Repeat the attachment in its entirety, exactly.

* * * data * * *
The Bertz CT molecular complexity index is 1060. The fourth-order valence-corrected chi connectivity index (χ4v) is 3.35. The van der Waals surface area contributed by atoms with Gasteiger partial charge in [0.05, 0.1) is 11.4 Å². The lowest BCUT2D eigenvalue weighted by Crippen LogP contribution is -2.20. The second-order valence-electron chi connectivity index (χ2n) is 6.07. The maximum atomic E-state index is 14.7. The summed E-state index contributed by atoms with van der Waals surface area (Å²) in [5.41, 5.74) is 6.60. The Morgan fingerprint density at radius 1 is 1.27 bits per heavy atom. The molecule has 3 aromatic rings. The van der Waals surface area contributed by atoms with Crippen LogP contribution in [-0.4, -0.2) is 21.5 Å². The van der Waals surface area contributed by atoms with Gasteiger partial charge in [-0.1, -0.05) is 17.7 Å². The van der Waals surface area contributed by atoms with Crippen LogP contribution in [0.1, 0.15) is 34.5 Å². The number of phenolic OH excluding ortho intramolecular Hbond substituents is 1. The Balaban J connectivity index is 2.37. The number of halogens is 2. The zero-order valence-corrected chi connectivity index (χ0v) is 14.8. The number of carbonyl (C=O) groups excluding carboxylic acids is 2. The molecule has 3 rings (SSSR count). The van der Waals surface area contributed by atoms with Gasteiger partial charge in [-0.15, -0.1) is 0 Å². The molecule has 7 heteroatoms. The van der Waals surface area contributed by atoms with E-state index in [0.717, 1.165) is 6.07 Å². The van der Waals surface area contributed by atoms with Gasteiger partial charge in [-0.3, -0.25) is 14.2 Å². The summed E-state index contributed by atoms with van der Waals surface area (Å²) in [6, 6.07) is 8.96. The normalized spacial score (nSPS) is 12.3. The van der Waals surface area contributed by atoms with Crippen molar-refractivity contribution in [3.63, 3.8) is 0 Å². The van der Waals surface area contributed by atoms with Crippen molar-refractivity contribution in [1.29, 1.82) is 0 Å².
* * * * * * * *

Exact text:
The Bertz CT molecular complexity index is 1060. The fourth-order valence-corrected chi connectivity index (χ4v) is 3.35. The van der Waals surface area contributed by atoms with Gasteiger partial charge in [0.05, 0.1) is 11.4 Å². The lowest BCUT2D eigenvalue weighted by Crippen LogP contribution is -2.20. The second-order valence-electron chi connectivity index (χ2n) is 6.07. The maximum atomic E-state index is 14.7. The summed E-state index contributed by atoms with van der Waals surface area (Å²) in [5.41, 5.74) is 6.60. The Morgan fingerprint density at radius 1 is 1.27 bits per heavy atom. The molecule has 3 aromatic rings. The van der Waals surface area contributed by atoms with Crippen LogP contribution in [-0.4, -0.2) is 21.5 Å². The van der Waals surface area contributed by atoms with Gasteiger partial charge in [-0.1, -0.05) is 17.7 Å². The van der Waals surface area contributed by atoms with Crippen LogP contribution in [0.1, 0.15) is 34.5 Å². The number of phenolic OH excluding ortho intramolecular Hbond substituents is 1. The Balaban J connectivity index is 2.37. The number of halogens is 2. The zero-order valence-corrected chi connectivity index (χ0v) is 14.8. The number of carbonyl (C=O) groups excluding carboxylic acids is 2. The molecule has 3 rings (SSSR count). The van der Waals surface area contributed by atoms with Gasteiger partial charge in [-0.15, -0.1) is 0 Å². The molecule has 7 heteroatoms. The van der Waals surface area contributed by atoms with E-state index in [0.717, 1.165) is 6.07 Å². The van der Waals surface area contributed by atoms with Gasteiger partial charge in [-0.3, -0.25) is 14.2 Å². The summed E-state index contributed by atoms with van der Waals surface area (Å²) in [6, 6.07) is 8.96. The normalized spacial score (nSPS) is 12.3. The van der Waals surface area contributed by atoms with Crippen molar-refractivity contribution in [3.63, 3.8) is 0 Å². The van der Waals surface area contributed by atoms with Crippen molar-refractivity contribution in [1.29, 1.82) is 0 Å².